They may not have looked at anyone, but they certainly look like someone. They are just as reliant on freshmen as Kentucky, which could end up with three one-and-done players season—Trey Lyles, Devin Booker and Karl-Anthony Towns.
But Coach K denied any notion that the Blue Devils’ evolution has any copycat characteristics. The two seasons in which Duke has relied heavily on a single one-and-done freshman—Austin Rivers in 2012 and Jabari Parker in 2014—they finished as victims of second-round NCAA tournament upsets to No. 15 Lehigh and No. 14 Mercer. “I'd rather have a veteran team who is really good,” Krzyzewski said. “The talent, you have to go after the best players. I mean, we have an opportunity to get some of them, so that's what we should do.”
Krzyzewski has assembled a talented young team. Winslow continued his transcendent NCAA tournament, scoring 19 points on six shots. Okafor scored 18 points and looked at times like he was toying with Spartans, holding the ball over his head and directing traffic in the low post. Coach K’s freshmen didn’t really look at all like freshmen, which is a place Calipari has made his comfort zone and Krzyzewski is apparently finding his way to. “Since we've been on campus, coach never treated us like freshmen,” Winslow said. “I think that's why we've been playing so well lately.”
Some of Duke’s new look can be attributed to the evolution of college basketball in general. Agents are involved with talented players when they are underclassmen in high school, and a stigma has become attached to staying in school too long. The days of those old guard Coach K ideals—learning as you grow up—are becoming as antiquated as the phone book. “The culture has changed,” Duke assistant coach Jeff Capel said. “Guys don’t stay in school as long as they once did. There’s a rush for guys to feel like they have to leave. In some cases, guys may not feel like they want to, but they feel like they have to. That’s the difference.”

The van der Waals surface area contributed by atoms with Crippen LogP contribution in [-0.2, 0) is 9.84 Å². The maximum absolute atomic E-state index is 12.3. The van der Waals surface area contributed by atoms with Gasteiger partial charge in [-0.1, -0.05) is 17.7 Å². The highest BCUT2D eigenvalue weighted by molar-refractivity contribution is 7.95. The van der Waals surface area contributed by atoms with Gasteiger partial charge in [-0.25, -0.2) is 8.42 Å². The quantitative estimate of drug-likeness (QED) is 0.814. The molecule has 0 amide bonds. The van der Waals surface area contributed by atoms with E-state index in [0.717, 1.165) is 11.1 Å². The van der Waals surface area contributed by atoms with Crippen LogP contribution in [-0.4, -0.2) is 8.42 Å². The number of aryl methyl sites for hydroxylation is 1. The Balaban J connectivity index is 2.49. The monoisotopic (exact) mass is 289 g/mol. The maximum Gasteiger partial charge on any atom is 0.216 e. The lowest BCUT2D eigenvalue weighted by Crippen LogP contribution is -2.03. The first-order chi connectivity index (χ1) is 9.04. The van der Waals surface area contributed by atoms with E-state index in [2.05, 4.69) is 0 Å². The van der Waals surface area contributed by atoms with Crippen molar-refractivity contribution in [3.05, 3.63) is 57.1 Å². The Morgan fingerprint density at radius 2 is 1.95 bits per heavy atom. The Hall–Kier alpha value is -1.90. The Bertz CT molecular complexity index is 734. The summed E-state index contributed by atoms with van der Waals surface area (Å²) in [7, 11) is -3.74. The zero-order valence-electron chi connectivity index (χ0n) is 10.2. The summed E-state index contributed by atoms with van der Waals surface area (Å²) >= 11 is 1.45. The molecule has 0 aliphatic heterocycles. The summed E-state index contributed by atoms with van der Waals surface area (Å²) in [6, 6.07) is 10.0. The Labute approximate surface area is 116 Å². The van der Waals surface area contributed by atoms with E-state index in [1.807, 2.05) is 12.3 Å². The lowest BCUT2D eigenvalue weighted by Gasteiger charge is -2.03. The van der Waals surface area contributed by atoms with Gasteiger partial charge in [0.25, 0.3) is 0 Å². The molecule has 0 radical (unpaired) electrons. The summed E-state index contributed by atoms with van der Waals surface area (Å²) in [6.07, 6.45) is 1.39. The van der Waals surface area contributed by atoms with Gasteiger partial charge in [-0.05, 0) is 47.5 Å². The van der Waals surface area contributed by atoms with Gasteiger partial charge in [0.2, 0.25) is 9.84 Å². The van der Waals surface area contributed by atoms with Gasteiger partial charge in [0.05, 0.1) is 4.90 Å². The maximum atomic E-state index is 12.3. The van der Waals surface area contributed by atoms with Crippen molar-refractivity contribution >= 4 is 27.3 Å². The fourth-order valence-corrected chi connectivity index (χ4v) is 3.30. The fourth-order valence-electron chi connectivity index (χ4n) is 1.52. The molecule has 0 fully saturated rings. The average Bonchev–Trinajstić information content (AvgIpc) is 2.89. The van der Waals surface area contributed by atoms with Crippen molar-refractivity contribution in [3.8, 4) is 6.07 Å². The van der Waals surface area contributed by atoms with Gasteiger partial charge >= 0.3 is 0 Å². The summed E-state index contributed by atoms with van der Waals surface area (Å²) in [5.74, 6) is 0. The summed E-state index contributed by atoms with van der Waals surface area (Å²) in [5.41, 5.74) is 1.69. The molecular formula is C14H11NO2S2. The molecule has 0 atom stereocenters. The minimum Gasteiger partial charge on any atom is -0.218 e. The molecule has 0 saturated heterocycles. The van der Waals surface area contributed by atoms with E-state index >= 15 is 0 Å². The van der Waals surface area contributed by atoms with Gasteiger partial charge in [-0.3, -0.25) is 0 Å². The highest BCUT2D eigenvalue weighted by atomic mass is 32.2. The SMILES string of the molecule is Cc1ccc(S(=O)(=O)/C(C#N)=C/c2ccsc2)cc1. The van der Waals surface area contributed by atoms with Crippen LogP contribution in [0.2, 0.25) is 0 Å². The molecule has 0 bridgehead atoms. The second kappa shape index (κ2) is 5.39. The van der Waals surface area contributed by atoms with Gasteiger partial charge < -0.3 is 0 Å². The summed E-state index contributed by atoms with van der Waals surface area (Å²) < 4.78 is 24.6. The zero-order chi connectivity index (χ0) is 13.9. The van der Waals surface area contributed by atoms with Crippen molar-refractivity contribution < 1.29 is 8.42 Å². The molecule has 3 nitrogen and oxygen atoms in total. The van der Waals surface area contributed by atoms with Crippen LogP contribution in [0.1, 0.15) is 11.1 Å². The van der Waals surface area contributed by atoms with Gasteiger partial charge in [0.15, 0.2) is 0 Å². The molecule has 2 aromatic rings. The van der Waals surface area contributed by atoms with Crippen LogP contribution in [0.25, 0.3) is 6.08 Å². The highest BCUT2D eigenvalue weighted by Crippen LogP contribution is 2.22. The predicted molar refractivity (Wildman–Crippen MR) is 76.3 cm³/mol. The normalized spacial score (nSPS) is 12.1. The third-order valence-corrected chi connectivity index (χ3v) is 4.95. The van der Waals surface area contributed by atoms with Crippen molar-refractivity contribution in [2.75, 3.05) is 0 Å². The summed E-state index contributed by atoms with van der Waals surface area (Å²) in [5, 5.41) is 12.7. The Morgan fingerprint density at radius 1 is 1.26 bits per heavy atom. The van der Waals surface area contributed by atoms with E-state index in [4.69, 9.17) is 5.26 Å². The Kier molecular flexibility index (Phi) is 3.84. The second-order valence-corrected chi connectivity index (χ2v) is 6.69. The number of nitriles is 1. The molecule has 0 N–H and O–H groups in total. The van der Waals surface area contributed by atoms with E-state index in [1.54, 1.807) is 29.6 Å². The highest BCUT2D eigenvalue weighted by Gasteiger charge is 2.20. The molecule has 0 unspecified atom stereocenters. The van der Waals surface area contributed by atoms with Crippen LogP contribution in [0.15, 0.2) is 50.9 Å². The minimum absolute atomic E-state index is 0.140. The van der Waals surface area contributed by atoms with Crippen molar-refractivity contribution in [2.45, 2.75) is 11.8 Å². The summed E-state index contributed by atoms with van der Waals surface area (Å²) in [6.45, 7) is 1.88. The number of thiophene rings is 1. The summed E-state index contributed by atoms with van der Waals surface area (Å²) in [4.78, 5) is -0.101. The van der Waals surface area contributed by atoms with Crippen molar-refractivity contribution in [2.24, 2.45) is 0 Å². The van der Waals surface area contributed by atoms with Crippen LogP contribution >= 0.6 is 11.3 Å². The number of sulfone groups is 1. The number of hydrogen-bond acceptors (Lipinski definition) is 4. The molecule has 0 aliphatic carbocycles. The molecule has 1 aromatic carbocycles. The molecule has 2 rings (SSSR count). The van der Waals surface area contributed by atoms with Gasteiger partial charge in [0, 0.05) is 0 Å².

Krzyzewski maintained that that his reliance on freshmen has come more from opportunity than envy. Some of that can be tied to USA Basketball, as Krzyzewski can easily monitor if players like Okafor, Jones and Winslow can handle Duke’s culture and demands as they move through USA Basketball’s youth system. Even if he’s not coaching them. “There seem to be more guys like that,” Krzyzewski said of talented recruits ready to handle Duke. “It just worked out that way.”
The good news for Duke is that it will be playing for the national title on Monday night. The bad news is that it could really take a precipitous dip next season. If Jones leaves, the Blue Devils could be downright dismal. The easy analogy would be Kentucky’s 2013 team that lost at Robert Morris in the first round of the NIT. Duke brings in two solid recruits in 6’10” center Chase Jeter and 6’5” guard Luke Kennard, who aren’t good enough to be considered one-year players. The loss of Cook to graduation and the inevitable departure of Okafor and Winslow to the NBA leaves Duke with some nice players, but a roster that wouldn’t likely put it in contention in the ACC. And that’s the danger of the one-and-done game—it leads to a constant scramble and roster churn.
But that’s a conversation for the off-season. Right now, Duke has a dominant team that rekindles memories of the iconic Blue Devil teams of years past. And on Monday, we’ll find out if Duke’s new philosophy can deliver a familiar result.